In some cases, it is not misconceptions about bullies, but about those who are singled out for bullying that exacerbates the problem. 

Perhaps the most dangerous of these myths is that all bullying victims wish to lash out violently at their bullies. This carries with it the excuse that the bullying victim was not such a good person anyway, and perhaps deserved to be ostracized on some level. It also serves to minimize the bullying, as it of course pales in comparison to the often shocking and devastating acts of violence that make the news. But according to the writings of Dr. Peter Langman, a counseling psychologist and expert on school shootings, slightly less than half of school shooters are bullying victims, while as of a 2014 study, just over half were reported to have been the bullies themselves. 

Although less devastating than the myth that the victim brings on their own bullying by being the type of person who responds violently to not getting their way, the misconception that bullying victims cause their own bullying by “trying too hard” or being overly eager to belong is also harmful. 

“The victim is portrayed as desperate,” Lowenkopf said. “They’re thought to have an attitude of ‘just be my friend.’ That may be, but is not always, the case.” 

Most real victims simply want to be left alone to live their own lives in peace, and are perfectly happy to allow those who bully them to do the same. Bullying behavior is the sole responsibility of the bully and those who participate in it, not the person or people they choose as the unfortunate recipient of their behavior.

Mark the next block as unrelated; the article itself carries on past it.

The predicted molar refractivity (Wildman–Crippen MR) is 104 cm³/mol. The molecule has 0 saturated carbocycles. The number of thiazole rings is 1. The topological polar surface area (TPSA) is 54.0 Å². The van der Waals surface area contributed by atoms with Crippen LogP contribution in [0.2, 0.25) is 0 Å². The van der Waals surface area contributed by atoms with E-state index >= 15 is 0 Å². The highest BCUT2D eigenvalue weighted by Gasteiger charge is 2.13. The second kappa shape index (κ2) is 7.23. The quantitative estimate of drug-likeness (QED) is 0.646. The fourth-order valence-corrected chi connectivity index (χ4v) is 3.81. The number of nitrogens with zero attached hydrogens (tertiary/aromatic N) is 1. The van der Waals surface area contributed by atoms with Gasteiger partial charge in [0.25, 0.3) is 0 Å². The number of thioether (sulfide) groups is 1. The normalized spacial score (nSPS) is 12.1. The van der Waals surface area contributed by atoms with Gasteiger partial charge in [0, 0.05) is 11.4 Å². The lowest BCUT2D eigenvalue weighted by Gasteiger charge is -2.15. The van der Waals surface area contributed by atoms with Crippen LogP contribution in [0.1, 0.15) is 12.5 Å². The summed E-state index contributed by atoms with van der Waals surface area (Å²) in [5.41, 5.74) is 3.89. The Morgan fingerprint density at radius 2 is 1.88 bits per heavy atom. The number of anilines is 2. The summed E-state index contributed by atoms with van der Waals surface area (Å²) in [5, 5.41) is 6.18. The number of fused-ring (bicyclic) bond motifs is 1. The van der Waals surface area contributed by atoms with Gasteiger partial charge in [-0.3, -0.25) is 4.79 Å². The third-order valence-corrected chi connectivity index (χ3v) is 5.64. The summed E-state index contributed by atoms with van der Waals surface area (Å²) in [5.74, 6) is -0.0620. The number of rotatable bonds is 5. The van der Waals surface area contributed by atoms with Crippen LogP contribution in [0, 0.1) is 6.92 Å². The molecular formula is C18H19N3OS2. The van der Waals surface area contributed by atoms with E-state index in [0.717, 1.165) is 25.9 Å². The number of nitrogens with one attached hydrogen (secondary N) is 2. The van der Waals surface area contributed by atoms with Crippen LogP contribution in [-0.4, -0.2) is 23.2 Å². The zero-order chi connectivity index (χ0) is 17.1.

Adults supervising children may feel that bullying should just be allowed to play out. They may believe that kids need to learn to work things out and solve their own problems. When the situation involves only adults, it is often assumed that everyone should already know how to handle things on their own. However, adults supervising kids and teens have a legal responsibility to keep them safe. Managers and business owners are responsible for the working conditions at their place of business. Bullying will not end if teachers, parents, bosses, and clients just ignore it. 

“The most helpful response to seeing bullying happen around you is careful observation,” Lowenkopf advised. “Step in as soon as you see something odd, somebody getting away with behavior they shouldn’t be getting away with.” 

She stressed that the way bystanders step in is also important. Lowenkopf warned that the common “zero tolerance” policies in which the target is urged to report the situation, and the target and the bullies are brought into the school office or the personnel department to address the situation typically results in increased bullying. 

“Instead, take the bully aside alone,” she said. “Emphasize that the target did not report them, but that you have observed the bullying behavior yourself, and that it needs to stop.” Teachers and adults’ supervisors might remind the bully that further behavior of this nature can result in expulsion/termination. If you’re a member of the social group the bully is trying to impress in some way, let them know that the behavior is not having the desired effect. 

Although you should never let the bully know their target has said anything against them, if someone being bullied does confide in you, listen to them and believe them. 

“Parents, stop telling kids that none of this will matter in a few years. Kids can’t think that far ahead. And anyone is going through the experience now. Don’t change the subject. Listen to what they have to say,” Lowenkopf said. “And don’t make excuses for the bully. Never insist the bully is behaving that way because they’re jealous.You may be trying to make the target feel better, but it isn’t going to work to solve the problem.” 


Jess Szabo
Jess Szabo
Jess Szabo' is a novelist, writing teacher, and content writer for Utica area artists. Her online workspace can be found at